"FREEDOM. FREEDOM. ALL WE WANT is Freedom!--send a message to Soweto. Send a message now!" went the chorus to Jeffrey Osborne's popular 1986 anti-apartheid protest song. Eventually, the former leaders of South Africa did accept the message that the international community would not accept anything less than equal citizenship for its nonwhite residents.
Numerous events that took place in South Africa and elsewhere led to the 1991 repeal of South Africa's apartheid laws. For example, international attention was drawn to the plight of South Africans during the 1976 Soweto Uprising. Hundreds of blacks, most of them school-age children, were killed in violent clashes with the police. The students were protesting the introduction of Afrikaans in schools as the language of instruction. The language requirement would have further isolated Africans from the English-speaking world. The outrage only intensified when a year later police killed Steve Biko, the leader of the South African Students' Organization.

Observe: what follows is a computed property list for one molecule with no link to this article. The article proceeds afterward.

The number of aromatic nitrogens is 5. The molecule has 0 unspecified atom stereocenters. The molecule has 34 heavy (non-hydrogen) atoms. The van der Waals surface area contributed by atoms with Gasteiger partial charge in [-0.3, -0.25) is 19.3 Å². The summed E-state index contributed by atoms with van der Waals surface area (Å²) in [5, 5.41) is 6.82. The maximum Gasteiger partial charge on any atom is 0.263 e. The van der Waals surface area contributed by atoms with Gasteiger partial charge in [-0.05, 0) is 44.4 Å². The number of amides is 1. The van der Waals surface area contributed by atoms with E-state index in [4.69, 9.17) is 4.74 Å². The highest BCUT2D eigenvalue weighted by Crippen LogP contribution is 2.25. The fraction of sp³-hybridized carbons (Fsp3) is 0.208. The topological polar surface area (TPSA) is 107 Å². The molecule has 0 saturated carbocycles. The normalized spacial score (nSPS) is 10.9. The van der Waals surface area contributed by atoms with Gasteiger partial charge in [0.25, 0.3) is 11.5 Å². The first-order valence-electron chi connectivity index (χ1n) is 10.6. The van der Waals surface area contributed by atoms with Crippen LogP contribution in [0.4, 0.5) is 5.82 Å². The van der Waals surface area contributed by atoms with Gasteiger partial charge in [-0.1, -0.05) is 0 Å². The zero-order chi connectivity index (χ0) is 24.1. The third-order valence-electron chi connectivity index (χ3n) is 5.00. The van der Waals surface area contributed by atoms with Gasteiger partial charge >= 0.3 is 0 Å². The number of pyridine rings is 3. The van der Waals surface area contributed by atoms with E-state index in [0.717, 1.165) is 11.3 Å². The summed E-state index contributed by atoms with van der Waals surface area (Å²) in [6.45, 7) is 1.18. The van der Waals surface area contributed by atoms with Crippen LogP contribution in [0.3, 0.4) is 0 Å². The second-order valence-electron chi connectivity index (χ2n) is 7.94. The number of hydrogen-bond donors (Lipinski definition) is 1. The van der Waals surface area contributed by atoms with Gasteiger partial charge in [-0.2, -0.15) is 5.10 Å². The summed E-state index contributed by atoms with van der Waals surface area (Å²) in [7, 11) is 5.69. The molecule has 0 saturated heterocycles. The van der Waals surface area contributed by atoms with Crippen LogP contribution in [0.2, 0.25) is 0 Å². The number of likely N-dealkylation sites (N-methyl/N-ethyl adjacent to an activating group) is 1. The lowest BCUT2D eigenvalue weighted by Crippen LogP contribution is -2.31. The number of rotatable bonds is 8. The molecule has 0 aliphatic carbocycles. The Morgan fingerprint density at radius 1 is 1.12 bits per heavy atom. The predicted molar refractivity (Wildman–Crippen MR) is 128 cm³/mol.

In the 1980s, Anglican Archbishop Desmond Tutu became an international symbol of the battle to end apartheid. He took his message of freedom throughout the world and was eventually awarded the Nobel Peace Prize in 1984.
The 1989 retirement of South African Prime Minister P.W. Botha, and his replacement by F.W. de Klerk, represented a significant political change. The imposition of sanctions by the United States forced de Klerk to accept the reality that economic...